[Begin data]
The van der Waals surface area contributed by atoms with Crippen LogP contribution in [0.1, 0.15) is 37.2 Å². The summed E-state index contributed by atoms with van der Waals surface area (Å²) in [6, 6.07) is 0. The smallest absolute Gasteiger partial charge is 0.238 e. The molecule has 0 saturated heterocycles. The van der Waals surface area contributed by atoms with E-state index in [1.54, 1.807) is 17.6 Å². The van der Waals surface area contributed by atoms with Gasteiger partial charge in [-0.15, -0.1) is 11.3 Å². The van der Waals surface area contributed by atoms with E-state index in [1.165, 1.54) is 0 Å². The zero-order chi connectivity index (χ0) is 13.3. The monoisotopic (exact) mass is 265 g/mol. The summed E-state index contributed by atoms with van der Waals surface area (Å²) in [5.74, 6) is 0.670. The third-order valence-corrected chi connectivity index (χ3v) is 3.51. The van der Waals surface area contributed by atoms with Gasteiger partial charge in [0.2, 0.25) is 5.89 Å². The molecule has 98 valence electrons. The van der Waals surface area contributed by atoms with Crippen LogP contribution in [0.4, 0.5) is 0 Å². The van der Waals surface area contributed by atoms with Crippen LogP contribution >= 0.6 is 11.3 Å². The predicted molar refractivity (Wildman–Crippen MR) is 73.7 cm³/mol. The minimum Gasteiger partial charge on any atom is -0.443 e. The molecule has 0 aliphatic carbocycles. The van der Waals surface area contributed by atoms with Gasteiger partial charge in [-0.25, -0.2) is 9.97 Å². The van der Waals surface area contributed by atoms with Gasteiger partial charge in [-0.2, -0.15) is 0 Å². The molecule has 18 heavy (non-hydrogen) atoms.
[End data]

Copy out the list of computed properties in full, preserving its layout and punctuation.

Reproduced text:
The van der Waals surface area contributed by atoms with Crippen LogP contribution in [0.1, 0.15) is 37.2 Å². The summed E-state index contributed by atoms with van der Waals surface area (Å²) in [6, 6.07) is 0. The smallest absolute Gasteiger partial charge is 0.238 e. The molecule has 0 saturated heterocycles. The van der Waals surface area contributed by atoms with E-state index in [1.54, 1.807) is 17.6 Å². The van der Waals surface area contributed by atoms with Gasteiger partial charge in [-0.15, -0.1) is 11.3 Å². The van der Waals surface area contributed by atoms with E-state index in [1.165, 1.54) is 0 Å². The zero-order chi connectivity index (χ0) is 13.3. The monoisotopic (exact) mass is 265 g/mol. The summed E-state index contributed by atoms with van der Waals surface area (Å²) in [5.74, 6) is 0.670. The third-order valence-corrected chi connectivity index (χ3v) is 3.51. The van der Waals surface area contributed by atoms with Gasteiger partial charge in [0.2, 0.25) is 5.89 Å². The molecule has 98 valence electrons. The van der Waals surface area contributed by atoms with Crippen LogP contribution in [0.4, 0.5) is 0 Å². The van der Waals surface area contributed by atoms with Crippen LogP contribution >= 0.6 is 11.3 Å². The predicted molar refractivity (Wildman–Crippen MR) is 73.7 cm³/mol. The minimum Gasteiger partial charge on any atom is -0.443 e. The molecule has 0 aliphatic carbocycles. The van der Waals surface area contributed by atoms with Gasteiger partial charge in [-0.25, -0.2) is 9.97 Å². The van der Waals surface area contributed by atoms with Gasteiger partial charge in [-0.2, -0.15) is 0 Å². The molecule has 18 heavy (non-hydrogen) atoms.